theater review

Theater Review: Can Cabaret Be a Tool of Liberation?

From Midnight at the Never Get, at St. Peter’s. Photo: Carol Rosegg

The Boys in the Band have left the building, and Arnold Beckoff’s Broadway transfer is still in previews, but if you’re looking for torch songs in the meantime, Midnight at the Never Get has got you covered. An intimate new musical — co-conceived by its star, Sam Bolen, and Mark Sonnenblick, who wrote the book, music, and lyrics — Midnight has the slightly over-slick feeling of a show that’s been through the workshopping process, and through it and through it. But the high gloss suits the subject matter. As one of its characters, an ambitious songwriter with a low tolerance for chaos, argues: “Raw honesty? That isn’t beautiful. What’s beautiful is the tension between the intensity of the feeling and the polish of the writing. That gap. Having to structure how you feel and make it shiny, presentable to the world … ‘I Wanna Hold Your Hand.’ Are you kidding me? That’s not a lyric, that’s a note you pass in kindergarten.”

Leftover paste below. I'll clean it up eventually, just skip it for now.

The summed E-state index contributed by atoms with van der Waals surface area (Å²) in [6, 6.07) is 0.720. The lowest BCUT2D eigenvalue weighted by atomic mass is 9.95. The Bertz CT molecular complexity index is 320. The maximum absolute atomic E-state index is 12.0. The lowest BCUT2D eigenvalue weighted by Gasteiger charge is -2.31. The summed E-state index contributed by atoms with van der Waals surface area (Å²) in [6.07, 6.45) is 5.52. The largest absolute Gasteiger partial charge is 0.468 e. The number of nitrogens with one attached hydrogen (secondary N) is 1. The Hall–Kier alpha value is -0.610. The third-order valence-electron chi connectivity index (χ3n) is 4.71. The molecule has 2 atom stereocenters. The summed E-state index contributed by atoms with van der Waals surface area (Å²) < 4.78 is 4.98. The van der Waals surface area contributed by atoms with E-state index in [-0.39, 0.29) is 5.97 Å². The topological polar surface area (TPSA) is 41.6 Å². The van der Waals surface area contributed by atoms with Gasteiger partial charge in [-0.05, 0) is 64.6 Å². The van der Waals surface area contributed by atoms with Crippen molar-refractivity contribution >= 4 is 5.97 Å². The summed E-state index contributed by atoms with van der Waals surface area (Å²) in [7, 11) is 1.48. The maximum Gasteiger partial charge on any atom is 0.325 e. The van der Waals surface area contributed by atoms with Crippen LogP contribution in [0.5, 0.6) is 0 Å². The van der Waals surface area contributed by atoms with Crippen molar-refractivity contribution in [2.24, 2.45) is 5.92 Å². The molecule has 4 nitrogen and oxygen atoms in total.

To the men of Midnight, the Beatles will never replace the Gershwins and Judy Garland. The musical is built around the glamorous nightclub act of a singer named Trevor Copeland (Bolen). Trevor is dapper, witty, gay, and head over heels in love with Arthur Brightman, the aforementioned songwriter, who’s fashioned himself as a new Cole Porter. Arthur writes dapper, witty, gay love songs for Trevor to sing, which would be, to quote one of those ditties, all “sunshine [and] smiles [and] movie reels with Ferris wheels and Paris styles” — but the name of the bar where Trevor sings should clue us in to the looming roadblocks in the course of true love. First, Trevor and Arthur are living in New York City in the mid-1960s: Their relationship isn’t even legal, and their underground nightclub act doesn’t officially exist. The Never Get certainly isn’t a gay bar — it’s a “members only club. Members being anyone except the vice squad.”